Intended for healthcare professionals


The BMJ Awards 2018: UK Research Paper of the Year

BMJ 2018; 361 doi: (Published 01 May 2018) Cite this as: BMJ 2018;361:k1873
  1. Nigel Hawkes, freelance journalist
  1. London, UK
  1. nigel.hawkes1{at}

The findings from this year’s shortlisted studies have the potential to improve outcomes for patients, reports Nigel Hawkes

Partial-breast radiotherapy after breast conservation surgery for patients with early breast cancer (UK IMPORT LOW trial): five year results from a multicentre, randomised, controlled, phase 3, non-inferiority trial

Do women who have radiotherapy targeted at the site of the original tumour do as well as those who have whole breast radiotherapy? The IMPORT LOW trial, carried out in 30 UK centres, showed that recurrence was no more likely and side effects fewer for the targeted group, changing both opinions and clinical practice.1

Charlotte Coles, consultant clinical oncologist at Addenbrooke’s Hospital, Cambridge, says that when the trial started, whole breast irradiation was considered better. “The earlier trials had failed because radiotherapy then was not as good at targeting, and they didn’t pick the lower risk women for the trials.” For IMPORT LOW, 2000 women aged over 50 who had early stage breast cancer at low risk of coming back were randomised to radiotherapy of the whole breast at full or reduced dose or targeted radiotherapy to only part of the breast—about a third of it. They were followed up for five years.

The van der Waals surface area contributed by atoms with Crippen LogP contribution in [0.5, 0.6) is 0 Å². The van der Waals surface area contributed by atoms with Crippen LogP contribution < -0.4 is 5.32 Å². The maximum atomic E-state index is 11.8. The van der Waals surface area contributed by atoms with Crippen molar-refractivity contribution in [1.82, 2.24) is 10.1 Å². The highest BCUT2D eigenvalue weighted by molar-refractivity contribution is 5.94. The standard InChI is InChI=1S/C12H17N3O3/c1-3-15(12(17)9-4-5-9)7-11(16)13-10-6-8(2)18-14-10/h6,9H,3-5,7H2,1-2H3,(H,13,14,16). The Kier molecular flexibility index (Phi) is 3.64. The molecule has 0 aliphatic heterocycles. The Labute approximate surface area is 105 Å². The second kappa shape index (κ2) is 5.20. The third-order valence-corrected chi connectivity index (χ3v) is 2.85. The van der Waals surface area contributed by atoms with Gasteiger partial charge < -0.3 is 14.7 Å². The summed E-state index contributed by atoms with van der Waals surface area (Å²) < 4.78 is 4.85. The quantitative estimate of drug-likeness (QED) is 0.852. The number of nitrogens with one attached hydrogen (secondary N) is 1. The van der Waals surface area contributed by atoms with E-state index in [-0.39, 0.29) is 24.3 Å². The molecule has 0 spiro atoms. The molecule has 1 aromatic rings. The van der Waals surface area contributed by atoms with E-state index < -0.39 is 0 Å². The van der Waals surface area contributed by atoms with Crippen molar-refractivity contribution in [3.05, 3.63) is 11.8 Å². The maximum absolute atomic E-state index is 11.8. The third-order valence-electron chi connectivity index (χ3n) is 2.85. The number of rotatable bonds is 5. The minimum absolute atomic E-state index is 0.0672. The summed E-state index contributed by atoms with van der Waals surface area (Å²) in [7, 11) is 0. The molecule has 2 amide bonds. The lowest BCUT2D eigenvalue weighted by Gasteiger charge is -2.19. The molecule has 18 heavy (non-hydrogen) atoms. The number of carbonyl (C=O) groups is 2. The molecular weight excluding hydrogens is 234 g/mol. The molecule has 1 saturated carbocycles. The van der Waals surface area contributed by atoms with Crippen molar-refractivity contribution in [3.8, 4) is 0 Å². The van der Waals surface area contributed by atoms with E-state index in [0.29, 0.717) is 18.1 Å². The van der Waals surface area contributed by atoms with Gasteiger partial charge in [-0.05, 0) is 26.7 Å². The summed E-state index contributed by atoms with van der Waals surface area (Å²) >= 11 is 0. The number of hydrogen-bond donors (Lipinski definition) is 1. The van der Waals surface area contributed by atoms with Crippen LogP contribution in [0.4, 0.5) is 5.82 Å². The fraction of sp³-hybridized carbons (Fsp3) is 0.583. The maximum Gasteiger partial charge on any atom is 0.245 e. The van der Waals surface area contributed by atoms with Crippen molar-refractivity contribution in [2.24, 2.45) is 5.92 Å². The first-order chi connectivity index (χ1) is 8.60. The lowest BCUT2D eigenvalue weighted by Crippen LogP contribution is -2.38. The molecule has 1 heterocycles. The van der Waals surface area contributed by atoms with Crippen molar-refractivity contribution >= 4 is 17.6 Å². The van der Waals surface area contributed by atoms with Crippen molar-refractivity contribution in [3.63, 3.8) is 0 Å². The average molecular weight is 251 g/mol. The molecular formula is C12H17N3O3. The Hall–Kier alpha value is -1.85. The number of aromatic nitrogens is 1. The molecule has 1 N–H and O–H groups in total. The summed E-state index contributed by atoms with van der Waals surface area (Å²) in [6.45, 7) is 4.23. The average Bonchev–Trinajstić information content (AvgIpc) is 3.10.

Recurrences were very rare, and did not differ between the three groups. “In the partial therapy group there was less change in the appearance and hardness of the breast,” Coles says. “This may seem a small thing but it is important, psychologically and emotionally, to women. There’s also a chance that the partial dose will reduce second radiation-induced cancers and damage to the heart and lungs, though we’d need a bigger trial to prove it.”

The technique is simple, safe, and effective, and most radiotherapy centres can adopt it with no increase in resources, using the equipment they already have.

Abiraterone for prostate cancer not previously treated with hormone therapy

Prostate cancer is treated by cutting off the supply of testosterone that drives it. But androgen ablation, …

View Full Text

Log in

Log in through your institution


* For online subscription